Sarah Pennells is a personal finance journalist and the face behind SavvyWoman.co.uk. We think she does a great job at explaining financial subjects in a very clear and accessible manner. You can find her column below where she writes about the latest financial news, and helps you get more from your money.
What is a bear market?
Bulls, bears…sounds more like a zoo than a stock exchange. If you’re baffled by the talk of large, hairy animals supposedly affecting the value of pensions and investments, you’re not alone!
The financial industry loves a good bit of jargon, especially – it seems – anyone involved in investing. A bear market is one that has fallen by at least 20% from its recent high. It’s also a market where investors believe that it’s likely to fall further, rather than one that’s fallen sharply and bounced back within a couple of weeks.
In fact, in the UK only the FTSE 100 index, which represents the 100 biggest companies listed on the London stock exchange, fell by 20% since April last year (and as I write this, it’s higher than it was last week). The FTSE 250 index, which represents the next 250 biggest companies, fell by much less than 20% over the same period.
Why does this matter? Well, if you have money in a stocks and shares ISA, a personal or workplace pension (apart from a final salary one) or have shares through a privatisation or windfall, your investments could fall in value – and sharply.
But don’t panic! Unless you need to cash in your investment in the near future, you won’t be affected in the same way. The worst thing to do is to cash in your investments in a panic after the stock market has fallen because that’s a sure-fire way to lose money.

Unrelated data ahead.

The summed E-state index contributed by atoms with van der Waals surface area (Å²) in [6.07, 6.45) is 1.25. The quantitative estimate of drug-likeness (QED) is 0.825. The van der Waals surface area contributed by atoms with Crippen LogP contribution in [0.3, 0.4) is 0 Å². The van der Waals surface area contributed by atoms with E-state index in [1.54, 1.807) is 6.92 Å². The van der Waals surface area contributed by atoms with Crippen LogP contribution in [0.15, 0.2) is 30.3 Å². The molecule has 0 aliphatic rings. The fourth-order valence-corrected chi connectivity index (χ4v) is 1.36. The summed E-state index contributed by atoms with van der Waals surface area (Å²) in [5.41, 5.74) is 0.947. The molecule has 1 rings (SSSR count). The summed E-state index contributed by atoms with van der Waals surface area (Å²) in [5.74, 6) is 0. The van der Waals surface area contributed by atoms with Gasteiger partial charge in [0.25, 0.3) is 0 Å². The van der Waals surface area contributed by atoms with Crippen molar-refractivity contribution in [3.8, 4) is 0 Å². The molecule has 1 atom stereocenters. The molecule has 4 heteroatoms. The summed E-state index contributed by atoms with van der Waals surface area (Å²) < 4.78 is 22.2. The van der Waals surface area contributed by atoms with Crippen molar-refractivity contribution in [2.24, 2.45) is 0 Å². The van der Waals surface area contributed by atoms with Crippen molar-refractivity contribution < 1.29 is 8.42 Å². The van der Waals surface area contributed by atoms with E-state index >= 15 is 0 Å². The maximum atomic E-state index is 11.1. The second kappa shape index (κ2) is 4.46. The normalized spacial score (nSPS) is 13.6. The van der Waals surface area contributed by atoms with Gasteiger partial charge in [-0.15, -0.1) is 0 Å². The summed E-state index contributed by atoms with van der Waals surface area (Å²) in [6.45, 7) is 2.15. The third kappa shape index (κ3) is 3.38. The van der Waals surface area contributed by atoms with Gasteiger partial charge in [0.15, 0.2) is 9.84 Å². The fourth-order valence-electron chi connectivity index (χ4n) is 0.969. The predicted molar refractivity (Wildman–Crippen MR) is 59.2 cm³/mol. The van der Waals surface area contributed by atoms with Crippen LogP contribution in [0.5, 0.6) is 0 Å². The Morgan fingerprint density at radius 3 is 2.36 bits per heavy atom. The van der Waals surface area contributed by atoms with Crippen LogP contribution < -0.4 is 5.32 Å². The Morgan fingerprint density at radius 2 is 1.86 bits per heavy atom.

SAVVY TIP: If you are able to withstand the ups and downs of the stock market and your money is invested for the longer term, the best thing is to stick with it. If you need to get to your money, take advice if you can about the best way to go about it.
One in five home insurance claims rejected
Almost 80% of claims on home insurance are paid out, but that still means that one in five are rejected. That’s according to new figures from the Association of British Insurers (ABI), which represents the large home insurance providers.
By contrast, almost all car insurance claims (99%) were paid out and almost nine out of ten (87%) travel insurance claims. The three main reasons why insurers refused to pay out home insurance claims were:
- The claim amount was below the excess, which is the first part of any claim you have to pay. Excess levels vary widely between policies and can be as little as £50 and as much as £1,000 (or more). Policies generally have a compulsory excess, and you can choose to increase the excess to reduce your premium. Insurers may charge a higher excess for certain types of claim, such as flooding, subsidence or water damage (caused by burst pipes or a faulty boiler, for example).
- The claim was for accidental damage, which was not included in the policy. Although many insurance policies offer accidental damage, some charge extra for it.
- The claim was for something that the insurer thought was wear and tear. Home insurance is only designed to pay out for unpredictable events, such as flooding, burglary and fire. Unfortunately, unless you check your home regularly, you may not realise that, for example, roof tiles have become loose or that there are other issues that could leave it at risk of water damage.